Sorry you didn't get your question answered sooner...
You can just start knitting with the new yarn, and then weave in the end later, following the path of another strand of yarn for a few stitches, or hiding it in the selvage stitches over a few rows.
Or, you can cheat a bit and save time:
thread the end of the new yarn through the stitch below the first stitch, then double up the working yarn with its tail end, and knit a few stitches with both strands together. This will work in the tail of the yarn, and later you can just cut it.
If you're doing a scarf, the disadvantage with all these methods is that the tip of the tail-end might pop out and show. To avoid this, you could use the method I just described, but hide the tail end in the working yarn before knitting with it, either by doing a Russian join, or by felting it to the working yarn. (See "Joining Yarn" in the Basic Techniques/More sections.)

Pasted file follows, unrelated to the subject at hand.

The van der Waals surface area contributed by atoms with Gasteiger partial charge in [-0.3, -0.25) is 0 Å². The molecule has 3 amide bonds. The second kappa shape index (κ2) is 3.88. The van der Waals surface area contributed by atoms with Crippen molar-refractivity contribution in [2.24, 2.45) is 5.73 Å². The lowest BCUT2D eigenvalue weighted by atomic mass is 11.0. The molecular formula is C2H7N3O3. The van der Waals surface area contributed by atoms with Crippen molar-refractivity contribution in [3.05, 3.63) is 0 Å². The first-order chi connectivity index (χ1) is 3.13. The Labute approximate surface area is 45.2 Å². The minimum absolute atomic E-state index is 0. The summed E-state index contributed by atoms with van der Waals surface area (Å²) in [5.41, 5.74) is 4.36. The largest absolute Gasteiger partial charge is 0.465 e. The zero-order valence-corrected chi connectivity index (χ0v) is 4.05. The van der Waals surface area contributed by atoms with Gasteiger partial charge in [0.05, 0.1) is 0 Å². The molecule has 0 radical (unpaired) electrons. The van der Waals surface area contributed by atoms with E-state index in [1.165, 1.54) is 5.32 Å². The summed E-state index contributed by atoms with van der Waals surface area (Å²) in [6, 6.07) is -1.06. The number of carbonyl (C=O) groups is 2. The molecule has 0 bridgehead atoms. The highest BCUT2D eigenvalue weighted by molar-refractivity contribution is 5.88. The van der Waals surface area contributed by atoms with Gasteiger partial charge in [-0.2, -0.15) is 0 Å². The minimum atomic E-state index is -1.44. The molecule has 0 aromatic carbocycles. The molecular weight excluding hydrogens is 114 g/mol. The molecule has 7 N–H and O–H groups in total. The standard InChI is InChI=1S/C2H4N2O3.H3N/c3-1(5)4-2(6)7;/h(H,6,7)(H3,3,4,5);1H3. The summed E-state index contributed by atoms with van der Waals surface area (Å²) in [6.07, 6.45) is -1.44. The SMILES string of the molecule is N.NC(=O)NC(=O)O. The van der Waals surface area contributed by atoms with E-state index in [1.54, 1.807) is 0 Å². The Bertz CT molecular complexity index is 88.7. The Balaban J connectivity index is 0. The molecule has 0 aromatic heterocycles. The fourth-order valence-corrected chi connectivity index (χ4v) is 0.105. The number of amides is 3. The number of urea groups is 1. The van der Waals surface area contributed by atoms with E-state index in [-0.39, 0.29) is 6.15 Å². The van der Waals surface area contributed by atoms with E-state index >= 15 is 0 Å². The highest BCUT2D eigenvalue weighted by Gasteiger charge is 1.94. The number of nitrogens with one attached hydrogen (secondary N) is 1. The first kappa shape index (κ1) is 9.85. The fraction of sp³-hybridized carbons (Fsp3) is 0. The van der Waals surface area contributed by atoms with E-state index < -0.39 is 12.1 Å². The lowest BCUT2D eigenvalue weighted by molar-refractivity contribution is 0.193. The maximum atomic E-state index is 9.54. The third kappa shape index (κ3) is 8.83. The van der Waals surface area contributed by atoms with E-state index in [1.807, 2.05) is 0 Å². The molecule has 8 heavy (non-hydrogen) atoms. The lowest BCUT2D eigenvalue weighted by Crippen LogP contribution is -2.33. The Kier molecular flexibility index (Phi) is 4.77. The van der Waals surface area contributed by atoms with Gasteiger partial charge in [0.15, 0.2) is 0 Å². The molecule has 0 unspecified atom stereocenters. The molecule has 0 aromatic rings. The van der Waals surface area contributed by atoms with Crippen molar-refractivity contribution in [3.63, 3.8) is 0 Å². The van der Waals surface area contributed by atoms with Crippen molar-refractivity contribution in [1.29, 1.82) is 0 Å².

Hope this is clear!
KnittingHelp Queen Bee
"There is a vitality, a life force, an energy, a quickening that is translated through you into action, and because there is only one of you in all of time, this expression is unique. And if you block it, it will never exist through any other medium and it will be lost. The world will not have it. It is not your business to determine how good it is nor how valuable nor how it compares with other expressions. It is your business to keep it yours clearly and directly, to keep the channel open. You do not even have to believe in yourself or your work. You have to keep yourself open and aware to the urges that motivate you. Keep the channel open."
— Martha Graham